Since I abandoned this blog to the cold winds of internet neglect, I've started officiating some book clubs for kids. One of them is a group of 2nd grade boys who vary wildly in reading level, so aside from the fact that planning a discussion for a handful of 8 year old boys is kind of like trying to choreograph cat herding, we also struggle to find books that every one can relate to. Below, are the books we've read so far.
movie, which is AMAZING and every one should watch it, but is totally different than the book. And even if you've seen the movie (which I agree, is awesome) you should still read the book and hopefully you'll like it even a fraction as much as this group of boys did. I started off the discussion simply, by asking what their favorite parts were. The boys then clamored with their answers, revisions to their answers and dramatic readings of their scenes of choosing. It was the perfect book to get us started. Fun, simple, full of startling and direct symbolic imagery, The Iron Giant is a great book for reluctant readers obsessed with Star Wars and the kids who can already read Harry Potter (with a parent). I decided NOT to bring up the fact that Hughes wrote it to comfort his children after his wife, Sylvia Plath, had a run in with her oven.
Second, we read Whales on Stilts by MT Anderson, the first in the Pals in Peril series (previously called MT Anderson's Thrilling Tales). Anyone who's listened to me blather about books knows that MT Anderson's basically my favorite, and I was really excited to have a chance to force his book on a bunch of kids subjected to my literary whims. Unfortunately, the sense of humor was a little beyond a few of our readers, and while we still managed to have a lively discussion rich with dramatic readings we also spent a lot of time clarifying vocabulary and plot points for some. Jasper Dash's character, particularly, who speaks in a hilariously outdated vernacular, left some of group behind. But I was really pleased to find that the kids who could keep up with Jasper and his chums loved the book, and took to the absurdity nicely. One of the readers has even continued on with the series on his own, and had already completed the second book by the time we met. And, being the group's only Jew, I was pleased to explain what gefilte fish is to the general disgust of all our members.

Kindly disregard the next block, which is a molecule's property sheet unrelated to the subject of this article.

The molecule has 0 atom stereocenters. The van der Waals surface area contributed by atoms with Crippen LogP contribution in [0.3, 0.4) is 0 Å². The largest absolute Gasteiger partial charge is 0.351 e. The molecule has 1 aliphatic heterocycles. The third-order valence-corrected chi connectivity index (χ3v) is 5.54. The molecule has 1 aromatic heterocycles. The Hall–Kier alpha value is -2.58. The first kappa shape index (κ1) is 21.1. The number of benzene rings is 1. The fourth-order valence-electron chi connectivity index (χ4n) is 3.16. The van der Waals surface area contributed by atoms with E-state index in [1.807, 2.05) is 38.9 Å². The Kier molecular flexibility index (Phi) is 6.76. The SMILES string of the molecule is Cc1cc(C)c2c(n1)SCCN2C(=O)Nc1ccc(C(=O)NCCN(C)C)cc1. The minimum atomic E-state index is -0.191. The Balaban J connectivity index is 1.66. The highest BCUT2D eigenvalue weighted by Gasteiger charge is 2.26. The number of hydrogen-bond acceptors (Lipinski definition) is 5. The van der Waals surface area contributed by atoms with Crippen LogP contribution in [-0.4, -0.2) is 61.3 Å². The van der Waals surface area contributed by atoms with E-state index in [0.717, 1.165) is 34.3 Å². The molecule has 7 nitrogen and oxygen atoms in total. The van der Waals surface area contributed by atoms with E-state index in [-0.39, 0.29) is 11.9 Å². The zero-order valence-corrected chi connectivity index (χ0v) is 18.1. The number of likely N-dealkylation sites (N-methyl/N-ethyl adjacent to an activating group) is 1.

Despite the horror most of the mothers expressed to me over the title, I still assigned Sid Fleishman's Newbery Winner, The Whipping Boy. Though it was a struggle to get the boys to focus on this particular meeting date, we still managed to get some of the most insightful discussion we've ever had from this book. Toward the end of our discussion I asked if the boys could think of any examples in which, like in the book, someone or something is punished for misdeeds committed by another. Initially many examples of wrongful accusations among siblings and household pets were offered, but eventually one boy gave the following example, which I thought was not only apt, but very thoughtful: "It's like," he said "when someone lets go of a balloon, and they think it's really funny to watch it float away, but then eventually it pops and it lands in the ocean, and then a turtle eats it, because it thinks it's a jellyfish, but it's not. And then the turtle suffocates and dies."
|the current edition since changing publishers|
|the new cover, which no longer features Peter Sis's illustrations|